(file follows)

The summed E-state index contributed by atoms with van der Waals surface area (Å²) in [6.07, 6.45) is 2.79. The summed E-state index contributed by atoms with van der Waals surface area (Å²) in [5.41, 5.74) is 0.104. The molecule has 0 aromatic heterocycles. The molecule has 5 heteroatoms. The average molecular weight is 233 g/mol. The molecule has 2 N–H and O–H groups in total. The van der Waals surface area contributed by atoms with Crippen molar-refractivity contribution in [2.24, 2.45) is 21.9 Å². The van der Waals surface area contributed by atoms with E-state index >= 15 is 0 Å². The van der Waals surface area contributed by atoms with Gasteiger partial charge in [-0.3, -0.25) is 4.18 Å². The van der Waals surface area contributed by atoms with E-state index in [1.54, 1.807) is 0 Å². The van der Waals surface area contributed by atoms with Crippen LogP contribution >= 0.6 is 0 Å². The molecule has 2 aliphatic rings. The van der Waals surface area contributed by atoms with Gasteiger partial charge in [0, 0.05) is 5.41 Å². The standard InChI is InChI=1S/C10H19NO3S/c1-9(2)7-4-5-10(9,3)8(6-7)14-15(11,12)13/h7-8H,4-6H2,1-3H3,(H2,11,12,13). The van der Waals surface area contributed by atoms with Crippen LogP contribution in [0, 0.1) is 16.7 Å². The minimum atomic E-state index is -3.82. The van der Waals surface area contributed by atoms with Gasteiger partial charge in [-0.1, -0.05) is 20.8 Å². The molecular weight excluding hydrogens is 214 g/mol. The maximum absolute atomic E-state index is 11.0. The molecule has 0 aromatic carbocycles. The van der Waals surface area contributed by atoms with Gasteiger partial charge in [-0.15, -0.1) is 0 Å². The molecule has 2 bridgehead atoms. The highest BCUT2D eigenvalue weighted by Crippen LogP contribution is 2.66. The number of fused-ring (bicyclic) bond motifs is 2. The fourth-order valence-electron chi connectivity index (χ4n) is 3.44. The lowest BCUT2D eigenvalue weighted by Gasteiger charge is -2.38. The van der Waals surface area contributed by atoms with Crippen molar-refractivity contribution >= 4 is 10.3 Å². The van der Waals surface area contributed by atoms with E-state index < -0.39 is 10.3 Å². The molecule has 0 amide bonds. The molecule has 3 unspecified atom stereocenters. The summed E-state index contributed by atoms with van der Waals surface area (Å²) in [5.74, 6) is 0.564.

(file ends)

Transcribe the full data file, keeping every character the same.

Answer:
The summed E-state index contributed by atoms with van der Waals surface area (Å²) in [6.07, 6.45) is 2.79. The summed E-state index contributed by atoms with van der Waals surface area (Å²) in [5.41, 5.74) is 0.104. The molecule has 0 aromatic heterocycles. The molecule has 5 heteroatoms. The average molecular weight is 233 g/mol. The molecule has 2 N–H and O–H groups in total. The van der Waals surface area contributed by atoms with Crippen molar-refractivity contribution in [2.24, 2.45) is 21.9 Å². The van der Waals surface area contributed by atoms with E-state index >= 15 is 0 Å². The van der Waals surface area contributed by atoms with Gasteiger partial charge in [-0.3, -0.25) is 4.18 Å². The van der Waals surface area contributed by atoms with E-state index in [1.54, 1.807) is 0 Å². The van der Waals surface area contributed by atoms with Crippen LogP contribution >= 0.6 is 0 Å². The molecule has 2 aliphatic rings. The van der Waals surface area contributed by atoms with Gasteiger partial charge in [0, 0.05) is 5.41 Å². The standard InChI is InChI=1S/C10H19NO3S/c1-9(2)7-4-5-10(9,3)8(6-7)14-15(11,12)13/h7-8H,4-6H2,1-3H3,(H2,11,12,13). The van der Waals surface area contributed by atoms with Crippen LogP contribution in [0, 0.1) is 16.7 Å². The minimum atomic E-state index is -3.82. The van der Waals surface area contributed by atoms with Gasteiger partial charge in [-0.1, -0.05) is 20.8 Å². The molecular weight excluding hydrogens is 214 g/mol. The maximum absolute atomic E-state index is 11.0. The molecule has 0 aromatic carbocycles. The van der Waals surface area contributed by atoms with Gasteiger partial charge in [-0.15, -0.1) is 0 Å². The molecule has 2 bridgehead atoms. The highest BCUT2D eigenvalue weighted by Crippen LogP contribution is 2.66. The number of fused-ring (bicyclic) bond motifs is 2. The fourth-order valence-electron chi connectivity index (χ4n) is 3.44. The lowest BCUT2D eigenvalue weighted by Gasteiger charge is -2.38. The van der Waals surface area contributed by atoms with Crippen molar-refractivity contribution >= 4 is 10.3 Å². The van der Waals surface area contributed by atoms with E-state index < -0.39 is 10.3 Å². The molecule has 0 amide bonds. The molecule has 3 unspecified atom stereocenters. The summed E-state index contributed by atoms with van der Waals surface area (Å²) in [5.74, 6) is 0.564.